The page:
Non-strategic, non-institutionalized actors as catalysts to innovation in the eTravel industry: analyzing eTravel's experts perspective on emerging sources of service innovations
Jouan de Kervenoael, Ronan and Enderlein, Cornelia (2013) Non-strategic, non-institutionalized actors as catalysts to innovation in the eTravel industry: analyzing eTravel's experts perspective on emerging sources of service innovations. In: Global Business and Technology Association's 15th Annual International Conference, Helsinki, Finland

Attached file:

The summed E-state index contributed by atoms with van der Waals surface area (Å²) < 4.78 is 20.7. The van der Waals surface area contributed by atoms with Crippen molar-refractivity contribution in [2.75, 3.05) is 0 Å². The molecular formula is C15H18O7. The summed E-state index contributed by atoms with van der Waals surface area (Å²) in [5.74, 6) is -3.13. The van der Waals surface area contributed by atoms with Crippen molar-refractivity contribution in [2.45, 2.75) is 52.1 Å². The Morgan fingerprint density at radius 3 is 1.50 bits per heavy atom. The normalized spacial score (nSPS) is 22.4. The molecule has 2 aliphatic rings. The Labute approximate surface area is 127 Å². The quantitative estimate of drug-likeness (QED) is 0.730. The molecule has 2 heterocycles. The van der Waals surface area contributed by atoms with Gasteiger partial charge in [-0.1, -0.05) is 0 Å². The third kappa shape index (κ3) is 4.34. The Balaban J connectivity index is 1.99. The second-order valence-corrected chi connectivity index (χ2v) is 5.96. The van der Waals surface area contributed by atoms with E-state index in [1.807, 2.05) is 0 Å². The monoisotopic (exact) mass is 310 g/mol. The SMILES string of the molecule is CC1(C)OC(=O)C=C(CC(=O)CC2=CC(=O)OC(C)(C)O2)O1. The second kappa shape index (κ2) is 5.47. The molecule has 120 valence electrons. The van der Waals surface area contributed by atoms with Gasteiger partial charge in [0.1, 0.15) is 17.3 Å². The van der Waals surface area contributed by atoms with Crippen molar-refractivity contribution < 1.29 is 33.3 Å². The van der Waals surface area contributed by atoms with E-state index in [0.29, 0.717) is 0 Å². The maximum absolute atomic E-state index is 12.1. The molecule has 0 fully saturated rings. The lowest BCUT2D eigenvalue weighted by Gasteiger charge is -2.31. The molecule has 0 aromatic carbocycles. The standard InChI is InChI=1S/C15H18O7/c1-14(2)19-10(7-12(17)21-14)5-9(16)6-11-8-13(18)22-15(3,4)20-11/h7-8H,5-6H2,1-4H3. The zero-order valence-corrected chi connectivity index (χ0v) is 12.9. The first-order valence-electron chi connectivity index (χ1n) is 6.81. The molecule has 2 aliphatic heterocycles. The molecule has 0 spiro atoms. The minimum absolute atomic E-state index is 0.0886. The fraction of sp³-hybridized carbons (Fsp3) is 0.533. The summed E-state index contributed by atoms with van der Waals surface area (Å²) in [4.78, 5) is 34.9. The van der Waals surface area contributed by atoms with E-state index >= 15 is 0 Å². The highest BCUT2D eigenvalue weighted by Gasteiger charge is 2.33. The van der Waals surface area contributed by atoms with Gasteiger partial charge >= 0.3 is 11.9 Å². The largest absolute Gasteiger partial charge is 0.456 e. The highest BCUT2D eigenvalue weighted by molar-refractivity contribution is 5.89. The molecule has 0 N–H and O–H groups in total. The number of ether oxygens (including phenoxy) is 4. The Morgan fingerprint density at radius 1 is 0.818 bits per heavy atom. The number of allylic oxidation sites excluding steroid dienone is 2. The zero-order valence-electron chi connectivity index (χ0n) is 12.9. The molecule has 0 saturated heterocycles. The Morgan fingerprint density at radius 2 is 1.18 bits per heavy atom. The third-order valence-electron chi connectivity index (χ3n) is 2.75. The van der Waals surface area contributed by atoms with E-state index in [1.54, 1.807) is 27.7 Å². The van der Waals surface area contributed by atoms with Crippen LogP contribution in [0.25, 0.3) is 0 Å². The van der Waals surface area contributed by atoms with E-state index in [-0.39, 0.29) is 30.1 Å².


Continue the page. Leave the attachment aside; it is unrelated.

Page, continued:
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In a social media-driven world, the role and importance of external agents of change situated beyond organization management teams and consultants have the potential to radically alter innovation in the service sector. In contrast to most strategic management and marketing literature frameworks, in this study, following a firm’ perspective, we focus on the role of non-strategic, non-institutionalized actors -bloggers- as catalysts to market strategy change and service innovation. A series of in depth interviews with 26 eTravel industry experts (e.g. Expedia Inc., HRS GmbH and Thomas Cook AG) in Germany and the UK are analyzed via grounded theory. From a firm perspective, we map-out the current situation (definition, processes, and tools) of the emerging sources and challenges to service innovation in the travel sector (Aldebert et al, 2011). Results for the travel industry show, that altruistic information from bloggers significantly affect service innovation potential; however, this potential has yet to be realized in practice for most firms. Additionally, we identify first-hand informational experiences that challenge managers’ and marketers’ strategic inaccuracies and ambiguities when attempting to leverage an array of underrated, dispersed, and dynamic sets of novel information. This situation prevents the application of classical standards that measure management success and universal truth (strategic vision alignment with practice). In turn, these events are found to be shaping novel service innovation sources and processes including: (a) systems to understand, integrate, and articulate new unofficial knowledge, (b) power re-allocation within the firm, and (c) novel mechanisms to circulate and re-circulate dynamic information. These results suggest that a stronger pull effect is appearing, driven by non-strategic external agents, social media, and non-official information all of which challenge the conventional wisdom regarding the source of service innovation.
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